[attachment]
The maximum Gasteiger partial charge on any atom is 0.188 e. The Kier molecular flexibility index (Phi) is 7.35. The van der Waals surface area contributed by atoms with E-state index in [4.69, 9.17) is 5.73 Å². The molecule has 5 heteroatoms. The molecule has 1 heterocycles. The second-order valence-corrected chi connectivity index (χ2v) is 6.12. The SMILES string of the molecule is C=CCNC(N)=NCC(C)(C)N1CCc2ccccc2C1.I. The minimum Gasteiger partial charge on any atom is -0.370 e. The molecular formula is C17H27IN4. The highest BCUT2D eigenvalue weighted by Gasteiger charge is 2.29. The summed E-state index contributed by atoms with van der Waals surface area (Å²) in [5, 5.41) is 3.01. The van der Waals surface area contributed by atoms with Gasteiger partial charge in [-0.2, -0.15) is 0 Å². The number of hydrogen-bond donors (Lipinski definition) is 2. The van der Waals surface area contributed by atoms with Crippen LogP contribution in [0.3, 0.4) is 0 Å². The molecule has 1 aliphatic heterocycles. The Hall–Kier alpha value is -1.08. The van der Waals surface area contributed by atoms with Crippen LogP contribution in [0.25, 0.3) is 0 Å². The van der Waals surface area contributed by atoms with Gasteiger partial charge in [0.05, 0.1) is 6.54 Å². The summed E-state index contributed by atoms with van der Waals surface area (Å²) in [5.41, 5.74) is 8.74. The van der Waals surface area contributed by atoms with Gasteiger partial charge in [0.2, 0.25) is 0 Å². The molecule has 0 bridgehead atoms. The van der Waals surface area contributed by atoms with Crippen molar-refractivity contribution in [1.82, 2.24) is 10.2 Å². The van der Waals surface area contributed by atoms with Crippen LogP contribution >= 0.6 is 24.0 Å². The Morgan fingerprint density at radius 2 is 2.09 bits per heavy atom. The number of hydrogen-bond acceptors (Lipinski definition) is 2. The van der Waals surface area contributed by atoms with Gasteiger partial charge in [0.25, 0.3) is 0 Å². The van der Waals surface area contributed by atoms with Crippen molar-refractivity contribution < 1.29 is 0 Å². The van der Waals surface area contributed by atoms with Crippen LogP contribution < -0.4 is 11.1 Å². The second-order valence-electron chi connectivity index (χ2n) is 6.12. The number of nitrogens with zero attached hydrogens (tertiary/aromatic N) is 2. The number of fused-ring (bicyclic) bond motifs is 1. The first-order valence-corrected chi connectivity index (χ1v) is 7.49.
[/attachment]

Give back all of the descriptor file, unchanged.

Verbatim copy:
The maximum Gasteiger partial charge on any atom is 0.188 e. The Kier molecular flexibility index (Phi) is 7.35. The van der Waals surface area contributed by atoms with E-state index in [4.69, 9.17) is 5.73 Å². The molecule has 5 heteroatoms. The molecule has 1 heterocycles. The second-order valence-corrected chi connectivity index (χ2v) is 6.12. The SMILES string of the molecule is C=CCNC(N)=NCC(C)(C)N1CCc2ccccc2C1.I. The minimum Gasteiger partial charge on any atom is -0.370 e. The molecular formula is C17H27IN4. The highest BCUT2D eigenvalue weighted by Gasteiger charge is 2.29. The summed E-state index contributed by atoms with van der Waals surface area (Å²) in [5, 5.41) is 3.01. The van der Waals surface area contributed by atoms with Gasteiger partial charge in [-0.2, -0.15) is 0 Å². The number of hydrogen-bond donors (Lipinski definition) is 2. The van der Waals surface area contributed by atoms with Crippen LogP contribution in [0.3, 0.4) is 0 Å². The molecule has 1 aliphatic heterocycles. The Hall–Kier alpha value is -1.08. The van der Waals surface area contributed by atoms with Crippen LogP contribution in [0.25, 0.3) is 0 Å². The van der Waals surface area contributed by atoms with Gasteiger partial charge in [0.05, 0.1) is 6.54 Å². The summed E-state index contributed by atoms with van der Waals surface area (Å²) in [5.41, 5.74) is 8.74. The van der Waals surface area contributed by atoms with Gasteiger partial charge in [0.2, 0.25) is 0 Å². The molecule has 0 bridgehead atoms. The van der Waals surface area contributed by atoms with Crippen molar-refractivity contribution in [1.82, 2.24) is 10.2 Å². The van der Waals surface area contributed by atoms with Crippen LogP contribution >= 0.6 is 24.0 Å². The Morgan fingerprint density at radius 2 is 2.09 bits per heavy atom. The number of hydrogen-bond acceptors (Lipinski definition) is 2. The van der Waals surface area contributed by atoms with Gasteiger partial charge in [0.25, 0.3) is 0 Å². The van der Waals surface area contributed by atoms with Crippen molar-refractivity contribution < 1.29 is 0 Å². The van der Waals surface area contributed by atoms with Crippen LogP contribution < -0.4 is 11.1 Å². The second-order valence-electron chi connectivity index (χ2n) is 6.12. The number of nitrogens with zero attached hydrogens (tertiary/aromatic N) is 2. The number of fused-ring (bicyclic) bond motifs is 1. The first-order valence-corrected chi connectivity index (χ1v) is 7.49.